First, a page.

I usually don't watch sports on television – I make an exception for March Madness and the women's tournament.
I got my first basketball in the sixth grade. I loved playing. I would have loved playing on a team even more, but that was back before schools believed they had to provide equal sports opportunities for girls. Some schools offered basketball for girls, most did not. The grade school I attended didn't think it was necessary. The sixth grade boys had a team that competed with other schools. The sixth grade girls got to play basketball at recess. Big whoop. That was 1971.
On June 23, 1972, things changed. Title IX was enacted. The new federal law stated, "No person in the United States shall, on the basis of sex, be excluded from participation in, be denied the benefits of, or be subjected to discrimination under any education program or activity receiving Federal financial assistance."
In other words, "Schools, if you want federal money, stop discriminating based on sex."
The biggest area of discrimination? Sports.
In 1972, the school I attended had a girls' basketball program.
We didn't get the facilities, the locker rooms, the uniforms, the playing times, or any of the extras that the boys' teams took for granted, but we had a team. And after having nothing before, we were ecstatic.
Today, I look at how far women's sports programs have come and I'm very envious. All kinds of opportunities are out there for girls of all ages. Even with schools cutting back because of budget constraints, if they offer boys sports, they have to offer girls sports. There have been many challenges to the law, many disputes over what constitutes equal, and many complaints over adding girls sports if it meant cutting a boys' sport in order to be able to fund a sport for the girls. And what the schools can't afford, private organizations can and do. Girls' softball, volleyball, tennis, fencing, and yes, even basketball community or club leagues are common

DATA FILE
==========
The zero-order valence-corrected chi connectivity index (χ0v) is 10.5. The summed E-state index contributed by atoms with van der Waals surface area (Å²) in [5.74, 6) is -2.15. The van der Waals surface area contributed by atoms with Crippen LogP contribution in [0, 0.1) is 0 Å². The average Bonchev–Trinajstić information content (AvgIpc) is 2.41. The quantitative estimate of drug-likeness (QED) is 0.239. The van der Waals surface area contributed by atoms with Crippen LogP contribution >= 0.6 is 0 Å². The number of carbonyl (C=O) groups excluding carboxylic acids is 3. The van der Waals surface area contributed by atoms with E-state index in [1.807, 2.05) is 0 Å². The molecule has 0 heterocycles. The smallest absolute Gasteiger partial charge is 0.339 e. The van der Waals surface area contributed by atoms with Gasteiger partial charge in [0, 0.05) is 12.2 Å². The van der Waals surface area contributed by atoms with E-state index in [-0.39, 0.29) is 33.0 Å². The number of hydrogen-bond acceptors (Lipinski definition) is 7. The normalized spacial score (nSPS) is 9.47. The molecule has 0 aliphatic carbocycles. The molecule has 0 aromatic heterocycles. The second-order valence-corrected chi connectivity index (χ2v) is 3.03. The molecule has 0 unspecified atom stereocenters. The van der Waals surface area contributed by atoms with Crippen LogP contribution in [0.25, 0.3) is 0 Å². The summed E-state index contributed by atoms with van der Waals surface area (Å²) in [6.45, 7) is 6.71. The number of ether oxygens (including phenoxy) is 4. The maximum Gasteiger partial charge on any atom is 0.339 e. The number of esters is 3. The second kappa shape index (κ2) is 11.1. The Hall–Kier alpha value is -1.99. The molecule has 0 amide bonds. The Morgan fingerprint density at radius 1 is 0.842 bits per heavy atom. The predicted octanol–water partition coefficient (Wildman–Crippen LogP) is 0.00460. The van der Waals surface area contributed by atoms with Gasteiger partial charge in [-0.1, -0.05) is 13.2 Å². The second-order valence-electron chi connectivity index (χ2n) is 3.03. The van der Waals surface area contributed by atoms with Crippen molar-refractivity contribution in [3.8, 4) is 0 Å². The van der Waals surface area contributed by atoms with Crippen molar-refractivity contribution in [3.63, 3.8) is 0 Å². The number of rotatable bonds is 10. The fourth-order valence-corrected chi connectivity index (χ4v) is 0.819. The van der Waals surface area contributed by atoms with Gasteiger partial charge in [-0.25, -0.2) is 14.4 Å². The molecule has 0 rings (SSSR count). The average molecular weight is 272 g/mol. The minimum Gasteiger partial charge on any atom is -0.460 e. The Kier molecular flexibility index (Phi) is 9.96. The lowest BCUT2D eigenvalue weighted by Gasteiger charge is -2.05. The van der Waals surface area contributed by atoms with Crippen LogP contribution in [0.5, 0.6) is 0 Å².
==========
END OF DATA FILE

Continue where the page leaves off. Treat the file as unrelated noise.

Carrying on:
Are men's and women's sports treated equally? Are they equally funded? Equally supported by their communities? No. But I have hope that someday they will be. We have come a long way since 1972.
As I write this blog, I think of one of my heroes, Pat Summitt, the University of Tennessee women's basketball head coach. She started as an assistant coach at the university in 1974, having grown up during the time when girls' sports was an oddity, not a given. A lot of the respect women's basketball has achieved in the last 34 years has been due to Pat Summitt's efforts.
The other night I watched her mostly freshman team lose in the first round to Ball State. Although the Tennessee team and coach were visibly disappointed, along with the pundits and fans, I couldn't help but think how lucky they were. Win or lose, their destiny is determined, not by their gender, but by talent, hard work, and desire.
March Madness? Sure. Sixty-four teams of talented, athletic, smart young women playing a team sport, their games broadcast on national television.
Quite a change from the time when girls were lucky to touch a basketball at recess.
Bring on the madness.
P.S. - New interview with both halves of Evelyn David is up at Ask Wendy - The Query Queen's blog - Check it out - Ten Questions by Ask Wendy – The Query Queen
Evelyn David interview http://tinyurl.com/EvelynDavidinterview